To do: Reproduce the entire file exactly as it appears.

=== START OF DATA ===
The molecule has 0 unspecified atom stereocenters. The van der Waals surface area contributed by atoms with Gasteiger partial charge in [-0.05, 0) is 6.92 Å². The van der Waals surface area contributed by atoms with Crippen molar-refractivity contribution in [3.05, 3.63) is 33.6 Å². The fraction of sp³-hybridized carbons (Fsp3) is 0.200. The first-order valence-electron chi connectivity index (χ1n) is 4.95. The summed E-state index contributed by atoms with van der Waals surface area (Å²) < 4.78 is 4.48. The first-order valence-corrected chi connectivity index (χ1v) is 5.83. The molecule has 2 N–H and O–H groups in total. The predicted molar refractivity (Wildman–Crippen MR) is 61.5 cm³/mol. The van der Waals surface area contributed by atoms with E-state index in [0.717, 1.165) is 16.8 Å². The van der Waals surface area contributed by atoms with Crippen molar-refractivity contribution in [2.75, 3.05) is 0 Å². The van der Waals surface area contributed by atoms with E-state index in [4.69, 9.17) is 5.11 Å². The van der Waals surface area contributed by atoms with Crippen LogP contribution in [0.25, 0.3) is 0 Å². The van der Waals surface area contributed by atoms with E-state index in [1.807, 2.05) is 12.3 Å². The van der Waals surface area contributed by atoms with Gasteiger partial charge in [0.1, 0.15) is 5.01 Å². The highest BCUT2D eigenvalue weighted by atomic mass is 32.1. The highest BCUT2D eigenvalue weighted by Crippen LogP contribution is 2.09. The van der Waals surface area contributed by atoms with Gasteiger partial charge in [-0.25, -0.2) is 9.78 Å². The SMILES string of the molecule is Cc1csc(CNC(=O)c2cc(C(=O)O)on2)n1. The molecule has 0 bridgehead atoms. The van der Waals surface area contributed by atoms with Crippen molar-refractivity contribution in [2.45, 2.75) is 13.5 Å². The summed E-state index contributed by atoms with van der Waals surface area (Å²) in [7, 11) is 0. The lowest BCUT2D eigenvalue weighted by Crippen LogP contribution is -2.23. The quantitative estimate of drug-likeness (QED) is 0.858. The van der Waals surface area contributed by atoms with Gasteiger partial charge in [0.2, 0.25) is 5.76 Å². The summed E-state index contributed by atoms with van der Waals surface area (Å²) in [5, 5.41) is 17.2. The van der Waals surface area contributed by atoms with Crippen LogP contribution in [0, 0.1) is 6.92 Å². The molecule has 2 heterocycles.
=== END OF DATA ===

The molecule has 0 unspecified atom stereocenters. The van der Waals surface area contributed by atoms with Gasteiger partial charge in [-0.05, 0) is 6.92 Å². The van der Waals surface area contributed by atoms with Crippen molar-refractivity contribution in [3.05, 3.63) is 33.6 Å². The fraction of sp³-hybridized carbons (Fsp3) is 0.200. The first-order valence-electron chi connectivity index (χ1n) is 4.95. The summed E-state index contributed by atoms with van der Waals surface area (Å²) < 4.78 is 4.48. The first-order valence-corrected chi connectivity index (χ1v) is 5.83. The molecule has 2 N–H and O–H groups in total. The predicted molar refractivity (Wildman–Crippen MR) is 61.5 cm³/mol. The van der Waals surface area contributed by atoms with E-state index in [0.717, 1.165) is 16.8 Å². The van der Waals surface area contributed by atoms with Crippen molar-refractivity contribution in [2.75, 3.05) is 0 Å². The van der Waals surface area contributed by atoms with E-state index in [4.69, 9.17) is 5.11 Å². The van der Waals surface area contributed by atoms with Crippen LogP contribution in [0.25, 0.3) is 0 Å². The van der Waals surface area contributed by atoms with E-state index in [1.807, 2.05) is 12.3 Å². The van der Waals surface area contributed by atoms with Gasteiger partial charge in [0.1, 0.15) is 5.01 Å². The highest BCUT2D eigenvalue weighted by atomic mass is 32.1. The highest BCUT2D eigenvalue weighted by Crippen LogP contribution is 2.09. The van der Waals surface area contributed by atoms with Gasteiger partial charge in [-0.25, -0.2) is 9.78 Å². The SMILES string of the molecule is Cc1csc(CNC(=O)c2cc(C(=O)O)on2)n1. The molecule has 0 bridgehead atoms. The van der Waals surface area contributed by atoms with Crippen molar-refractivity contribution in [2.45, 2.75) is 13.5 Å². The summed E-state index contributed by atoms with van der Waals surface area (Å²) in [7, 11) is 0. The lowest BCUT2D eigenvalue weighted by Crippen LogP contribution is -2.23. The quantitative estimate of drug-likeness (QED) is 0.858. The van der Waals surface area contributed by atoms with Gasteiger partial charge in [0.2, 0.25) is 5.76 Å². The summed E-state index contributed by atoms with van der Waals surface area (Å²) in [5, 5.41) is 17.2. The van der Waals surface area contributed by atoms with Crippen LogP contribution in [0, 0.1) is 6.92 Å². The molecule has 2 heterocycles.